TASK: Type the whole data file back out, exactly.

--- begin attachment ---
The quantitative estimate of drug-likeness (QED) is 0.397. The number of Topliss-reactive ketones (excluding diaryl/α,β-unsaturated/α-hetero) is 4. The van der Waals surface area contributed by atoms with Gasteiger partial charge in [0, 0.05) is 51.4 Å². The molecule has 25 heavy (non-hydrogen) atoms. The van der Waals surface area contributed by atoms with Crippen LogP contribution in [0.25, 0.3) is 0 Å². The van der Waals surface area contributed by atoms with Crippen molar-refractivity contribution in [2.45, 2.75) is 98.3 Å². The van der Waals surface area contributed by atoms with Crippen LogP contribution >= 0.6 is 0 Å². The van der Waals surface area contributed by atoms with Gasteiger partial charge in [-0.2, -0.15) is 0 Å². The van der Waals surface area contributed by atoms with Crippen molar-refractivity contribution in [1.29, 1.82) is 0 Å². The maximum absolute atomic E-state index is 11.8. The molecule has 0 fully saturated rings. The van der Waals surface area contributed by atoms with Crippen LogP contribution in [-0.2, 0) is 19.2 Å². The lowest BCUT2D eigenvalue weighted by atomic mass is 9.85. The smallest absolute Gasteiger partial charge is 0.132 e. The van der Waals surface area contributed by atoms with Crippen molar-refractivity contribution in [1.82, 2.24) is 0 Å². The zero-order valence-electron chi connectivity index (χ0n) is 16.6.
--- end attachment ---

The quantitative estimate of drug-likeness (QED) is 0.397. The number of Topliss-reactive ketones (excluding diaryl/α,β-unsaturated/α-hetero) is 4. The van der Waals surface area contributed by atoms with Gasteiger partial charge in [0, 0.05) is 51.4 Å². The molecule has 25 heavy (non-hydrogen) atoms. The van der Waals surface area contributed by atoms with Crippen LogP contribution in [0.25, 0.3) is 0 Å². The van der Waals surface area contributed by atoms with Crippen molar-refractivity contribution in [2.45, 2.75) is 98.3 Å². The van der Waals surface area contributed by atoms with Crippen LogP contribution >= 0.6 is 0 Å². The van der Waals surface area contributed by atoms with Gasteiger partial charge in [-0.2, -0.15) is 0 Å². The van der Waals surface area contributed by atoms with Crippen molar-refractivity contribution in [1.29, 1.82) is 0 Å². The maximum absolute atomic E-state index is 11.8. The molecule has 0 fully saturated rings. The van der Waals surface area contributed by atoms with Crippen LogP contribution in [-0.2, 0) is 19.2 Å². The lowest BCUT2D eigenvalue weighted by atomic mass is 9.85. The smallest absolute Gasteiger partial charge is 0.132 e. The van der Waals surface area contributed by atoms with Crippen molar-refractivity contribution in [1.82, 2.24) is 0 Å². The zero-order valence-electron chi connectivity index (χ0n) is 16.6.